Be careful what you wish for…

2020 was the year that… “Be careful what you wish for,” once again became imprinted in my brain as truth.

In early 2019, the World Health Organization (WHO) announced that 2020 would be the “International Year of the Nurse and Nurse Midwife.” Among colleagues, there was lots of excitement about this. What would we do to recognize and celebrate this recognition? I heard many ideas—editorials, articles, museum displays, seminars, webinars—maybe we’d even get a stamp! The last time we had a commemorative nurse stamp in the US was 1961, almost 60 years ago. Seems like we were overdue for one.

And then, two months into our memorable year, COVID-19 hit. The world started locking down before the US, but for me, my unforgettable day was March 13 (a Friday, of course) when a symptomatic friend tested positive for the virus. Suddenly, everything changed. We all went into lockdown and remote work became the norm. I tried to figure out how to run a free clinic by phone and email (believe me, it’s not easy). I experienced two weeks of panic, followed by three months of bewilderment, and then settled in for the long haul, which is still ongoing.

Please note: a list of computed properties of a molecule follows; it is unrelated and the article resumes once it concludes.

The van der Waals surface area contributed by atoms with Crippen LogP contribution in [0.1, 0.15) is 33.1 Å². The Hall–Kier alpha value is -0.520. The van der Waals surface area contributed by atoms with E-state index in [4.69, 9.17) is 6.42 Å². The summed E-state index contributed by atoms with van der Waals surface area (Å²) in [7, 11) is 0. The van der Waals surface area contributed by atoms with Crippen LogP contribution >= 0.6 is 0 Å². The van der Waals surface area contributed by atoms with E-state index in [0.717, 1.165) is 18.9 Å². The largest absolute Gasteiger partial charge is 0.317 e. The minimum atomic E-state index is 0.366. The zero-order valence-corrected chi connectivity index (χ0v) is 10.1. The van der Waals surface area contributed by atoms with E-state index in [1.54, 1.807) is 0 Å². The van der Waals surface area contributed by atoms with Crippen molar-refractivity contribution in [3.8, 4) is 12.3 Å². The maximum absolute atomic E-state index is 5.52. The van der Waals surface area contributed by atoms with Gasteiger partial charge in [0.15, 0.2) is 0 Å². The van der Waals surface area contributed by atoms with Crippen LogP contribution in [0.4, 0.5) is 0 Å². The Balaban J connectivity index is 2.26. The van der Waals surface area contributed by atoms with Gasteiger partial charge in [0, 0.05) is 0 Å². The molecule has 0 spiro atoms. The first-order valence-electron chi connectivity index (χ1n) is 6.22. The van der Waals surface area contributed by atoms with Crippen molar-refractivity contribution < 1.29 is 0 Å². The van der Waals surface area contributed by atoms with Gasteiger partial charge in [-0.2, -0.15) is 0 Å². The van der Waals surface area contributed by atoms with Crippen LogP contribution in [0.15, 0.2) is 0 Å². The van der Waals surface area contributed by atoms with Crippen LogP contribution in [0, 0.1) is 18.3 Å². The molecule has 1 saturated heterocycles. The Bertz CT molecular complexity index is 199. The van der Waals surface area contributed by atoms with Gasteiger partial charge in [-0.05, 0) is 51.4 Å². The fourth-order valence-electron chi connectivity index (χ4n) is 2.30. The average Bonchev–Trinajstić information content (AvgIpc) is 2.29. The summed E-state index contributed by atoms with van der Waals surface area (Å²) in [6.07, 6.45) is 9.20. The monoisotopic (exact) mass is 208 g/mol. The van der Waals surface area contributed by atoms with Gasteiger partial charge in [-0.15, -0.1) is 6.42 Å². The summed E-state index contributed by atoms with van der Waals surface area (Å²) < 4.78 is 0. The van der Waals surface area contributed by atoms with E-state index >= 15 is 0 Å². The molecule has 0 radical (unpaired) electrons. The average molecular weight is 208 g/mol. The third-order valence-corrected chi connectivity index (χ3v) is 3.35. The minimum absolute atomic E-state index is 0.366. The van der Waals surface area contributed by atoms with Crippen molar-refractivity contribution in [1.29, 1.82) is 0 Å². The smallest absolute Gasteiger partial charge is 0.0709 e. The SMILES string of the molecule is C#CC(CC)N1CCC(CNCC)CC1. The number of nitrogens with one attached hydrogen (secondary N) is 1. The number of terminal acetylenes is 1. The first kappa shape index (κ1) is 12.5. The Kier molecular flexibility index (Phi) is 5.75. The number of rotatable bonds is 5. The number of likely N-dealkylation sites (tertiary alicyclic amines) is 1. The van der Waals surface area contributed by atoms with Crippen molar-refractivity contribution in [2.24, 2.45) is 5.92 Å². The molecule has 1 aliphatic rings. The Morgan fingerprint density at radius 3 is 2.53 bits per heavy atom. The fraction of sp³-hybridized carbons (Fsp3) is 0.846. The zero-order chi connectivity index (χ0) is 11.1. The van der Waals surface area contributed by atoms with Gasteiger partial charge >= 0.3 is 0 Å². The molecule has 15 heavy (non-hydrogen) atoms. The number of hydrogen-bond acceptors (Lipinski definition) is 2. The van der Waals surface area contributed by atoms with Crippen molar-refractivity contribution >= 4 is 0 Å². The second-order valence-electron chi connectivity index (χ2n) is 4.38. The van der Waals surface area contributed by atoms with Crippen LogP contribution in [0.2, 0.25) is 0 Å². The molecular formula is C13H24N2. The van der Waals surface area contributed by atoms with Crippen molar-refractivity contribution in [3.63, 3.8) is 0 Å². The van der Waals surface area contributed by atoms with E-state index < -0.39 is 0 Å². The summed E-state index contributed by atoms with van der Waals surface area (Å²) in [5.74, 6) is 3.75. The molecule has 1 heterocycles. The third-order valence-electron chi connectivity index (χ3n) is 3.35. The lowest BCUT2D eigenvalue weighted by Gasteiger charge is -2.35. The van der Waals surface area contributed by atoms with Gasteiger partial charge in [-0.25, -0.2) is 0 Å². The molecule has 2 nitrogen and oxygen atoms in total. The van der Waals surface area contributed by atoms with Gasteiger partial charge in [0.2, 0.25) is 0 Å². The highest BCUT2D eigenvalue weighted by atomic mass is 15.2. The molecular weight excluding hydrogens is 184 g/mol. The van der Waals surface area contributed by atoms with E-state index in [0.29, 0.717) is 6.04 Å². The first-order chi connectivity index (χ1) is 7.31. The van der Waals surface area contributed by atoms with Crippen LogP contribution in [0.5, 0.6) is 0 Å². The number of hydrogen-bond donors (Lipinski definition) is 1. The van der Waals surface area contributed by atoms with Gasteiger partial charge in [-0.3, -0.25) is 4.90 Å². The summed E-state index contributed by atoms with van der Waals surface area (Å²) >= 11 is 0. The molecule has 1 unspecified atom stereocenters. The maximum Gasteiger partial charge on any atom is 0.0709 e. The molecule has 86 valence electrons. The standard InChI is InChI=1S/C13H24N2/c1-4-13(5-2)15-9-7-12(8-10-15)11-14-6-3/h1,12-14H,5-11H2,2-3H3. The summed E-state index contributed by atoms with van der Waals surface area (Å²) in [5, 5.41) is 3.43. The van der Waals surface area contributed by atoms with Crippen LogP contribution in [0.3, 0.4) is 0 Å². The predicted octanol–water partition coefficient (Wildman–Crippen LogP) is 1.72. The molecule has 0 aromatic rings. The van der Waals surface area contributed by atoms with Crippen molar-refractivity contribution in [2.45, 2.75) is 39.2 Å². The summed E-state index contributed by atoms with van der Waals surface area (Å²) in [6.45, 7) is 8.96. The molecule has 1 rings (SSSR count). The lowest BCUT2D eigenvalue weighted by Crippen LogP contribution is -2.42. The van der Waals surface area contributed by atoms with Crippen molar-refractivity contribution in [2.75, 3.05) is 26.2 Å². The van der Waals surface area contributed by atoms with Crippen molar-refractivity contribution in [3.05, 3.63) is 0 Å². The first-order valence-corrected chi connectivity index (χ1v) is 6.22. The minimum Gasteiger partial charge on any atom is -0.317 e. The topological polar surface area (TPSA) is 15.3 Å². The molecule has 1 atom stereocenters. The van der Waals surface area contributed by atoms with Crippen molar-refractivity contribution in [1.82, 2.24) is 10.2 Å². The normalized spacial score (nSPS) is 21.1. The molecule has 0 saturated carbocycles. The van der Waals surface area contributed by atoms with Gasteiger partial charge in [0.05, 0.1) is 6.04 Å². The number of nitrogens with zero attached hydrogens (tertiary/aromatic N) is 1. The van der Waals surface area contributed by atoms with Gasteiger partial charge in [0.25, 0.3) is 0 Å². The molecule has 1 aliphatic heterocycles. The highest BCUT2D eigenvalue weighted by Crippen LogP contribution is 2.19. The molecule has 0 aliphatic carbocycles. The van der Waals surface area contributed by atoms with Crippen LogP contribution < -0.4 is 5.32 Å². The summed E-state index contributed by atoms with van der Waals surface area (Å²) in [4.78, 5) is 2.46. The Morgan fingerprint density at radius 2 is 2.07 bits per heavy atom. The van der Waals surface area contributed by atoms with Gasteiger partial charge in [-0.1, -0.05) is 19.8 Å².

Meanwhile, nurses were everywhere. The evening news was flooded with images of nurses in ICUs, EDs, nursing homes, and more. There were interviews with nurses crying, their faces bruised from their PPE googles, mourning their dying and dead patients, wondering if they could have done more. They worried about having enough PPE, their families, and their own health. At the same time, we were celebrated with impromptu parades, celebrations, signs on the street: “Heroes Work Here!”. I was offered a 50% discount at the car wash, but I declined. I figured that as a small business, they needed the money more than I needed a modest saving on washing my car.

We even got a TV show, creatively named NURSES with this tantalizing description: “The series follows five young nurses working on the frontlines of St. Mary’s hospital dedicating their lives to helping others, while figuring out how to help themselves.” Will those nurses be nursologists? Time will tell.